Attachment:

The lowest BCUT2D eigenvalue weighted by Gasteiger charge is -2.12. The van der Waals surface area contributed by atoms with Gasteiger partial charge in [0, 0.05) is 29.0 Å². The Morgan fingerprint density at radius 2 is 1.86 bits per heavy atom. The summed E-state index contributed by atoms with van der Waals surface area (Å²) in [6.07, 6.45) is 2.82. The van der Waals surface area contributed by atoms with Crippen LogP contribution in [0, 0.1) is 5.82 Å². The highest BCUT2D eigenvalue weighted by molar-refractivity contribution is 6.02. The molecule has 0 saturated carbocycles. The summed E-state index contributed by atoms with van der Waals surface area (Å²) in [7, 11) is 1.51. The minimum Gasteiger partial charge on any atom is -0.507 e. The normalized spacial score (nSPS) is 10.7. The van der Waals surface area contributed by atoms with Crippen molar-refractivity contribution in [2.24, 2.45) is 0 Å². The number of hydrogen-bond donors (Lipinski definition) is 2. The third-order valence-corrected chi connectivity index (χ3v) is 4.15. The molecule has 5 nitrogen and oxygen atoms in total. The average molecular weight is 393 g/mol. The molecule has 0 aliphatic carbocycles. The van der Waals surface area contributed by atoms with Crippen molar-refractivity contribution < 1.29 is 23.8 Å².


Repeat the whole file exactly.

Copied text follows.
The lowest BCUT2D eigenvalue weighted by Gasteiger charge is -2.12. The van der Waals surface area contributed by atoms with Gasteiger partial charge in [0, 0.05) is 29.0 Å². The Morgan fingerprint density at radius 2 is 1.86 bits per heavy atom. The summed E-state index contributed by atoms with van der Waals surface area (Å²) in [6.07, 6.45) is 2.82. The van der Waals surface area contributed by atoms with Crippen LogP contribution in [0, 0.1) is 5.82 Å². The highest BCUT2D eigenvalue weighted by molar-refractivity contribution is 6.02. The molecule has 0 saturated carbocycles. The summed E-state index contributed by atoms with van der Waals surface area (Å²) in [7, 11) is 1.51. The minimum Gasteiger partial charge on any atom is -0.507 e. The normalized spacial score (nSPS) is 10.7. The van der Waals surface area contributed by atoms with Crippen molar-refractivity contribution in [2.24, 2.45) is 0 Å². The number of hydrogen-bond donors (Lipinski definition) is 2. The third-order valence-corrected chi connectivity index (χ3v) is 4.15. The molecule has 5 nitrogen and oxygen atoms in total. The average molecular weight is 393 g/mol. The molecule has 0 aliphatic carbocycles. The van der Waals surface area contributed by atoms with Crippen molar-refractivity contribution < 1.29 is 23.8 Å².